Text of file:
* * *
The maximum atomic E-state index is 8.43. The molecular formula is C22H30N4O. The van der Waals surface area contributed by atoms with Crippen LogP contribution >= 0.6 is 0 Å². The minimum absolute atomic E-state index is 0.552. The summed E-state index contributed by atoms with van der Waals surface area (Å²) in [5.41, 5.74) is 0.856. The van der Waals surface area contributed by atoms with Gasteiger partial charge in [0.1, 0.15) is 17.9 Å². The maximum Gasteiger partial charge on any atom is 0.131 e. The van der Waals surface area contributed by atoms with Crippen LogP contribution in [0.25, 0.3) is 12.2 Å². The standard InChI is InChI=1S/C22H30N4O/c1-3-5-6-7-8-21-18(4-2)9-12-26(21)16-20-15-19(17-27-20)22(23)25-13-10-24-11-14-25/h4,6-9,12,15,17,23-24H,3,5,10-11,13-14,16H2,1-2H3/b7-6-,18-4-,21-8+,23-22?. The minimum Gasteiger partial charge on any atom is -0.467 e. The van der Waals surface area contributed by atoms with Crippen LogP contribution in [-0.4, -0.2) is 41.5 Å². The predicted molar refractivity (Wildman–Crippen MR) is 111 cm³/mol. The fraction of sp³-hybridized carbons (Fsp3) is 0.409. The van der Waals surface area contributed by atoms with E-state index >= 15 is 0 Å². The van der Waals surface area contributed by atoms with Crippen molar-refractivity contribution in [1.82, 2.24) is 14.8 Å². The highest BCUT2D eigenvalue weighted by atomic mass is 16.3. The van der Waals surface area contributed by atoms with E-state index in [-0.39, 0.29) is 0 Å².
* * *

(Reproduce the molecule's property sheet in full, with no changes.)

The maximum atomic E-state index is 8.43. The molecular formula is C22H30N4O. The van der Waals surface area contributed by atoms with Crippen LogP contribution >= 0.6 is 0 Å². The minimum absolute atomic E-state index is 0.552. The summed E-state index contributed by atoms with van der Waals surface area (Å²) in [5.41, 5.74) is 0.856. The van der Waals surface area contributed by atoms with Gasteiger partial charge in [0.1, 0.15) is 17.9 Å². The maximum Gasteiger partial charge on any atom is 0.131 e. The van der Waals surface area contributed by atoms with Crippen LogP contribution in [0.25, 0.3) is 12.2 Å². The standard InChI is InChI=1S/C22H30N4O/c1-3-5-6-7-8-21-18(4-2)9-12-26(21)16-20-15-19(17-27-20)22(23)25-13-10-24-11-14-25/h4,6-9,12,15,17,23-24H,3,5,10-11,13-14,16H2,1-2H3/b7-6-,18-4-,21-8+,23-22?. The minimum Gasteiger partial charge on any atom is -0.467 e. The van der Waals surface area contributed by atoms with Crippen LogP contribution in [-0.4, -0.2) is 41.5 Å². The predicted molar refractivity (Wildman–Crippen MR) is 111 cm³/mol. The fraction of sp³-hybridized carbons (Fsp3) is 0.409. The van der Waals surface area contributed by atoms with E-state index >= 15 is 0 Å². The van der Waals surface area contributed by atoms with Crippen molar-refractivity contribution in [1.82, 2.24) is 14.8 Å². The highest BCUT2D eigenvalue weighted by atomic mass is 16.3. The van der Waals surface area contributed by atoms with E-state index in [-0.39, 0.29) is 0 Å².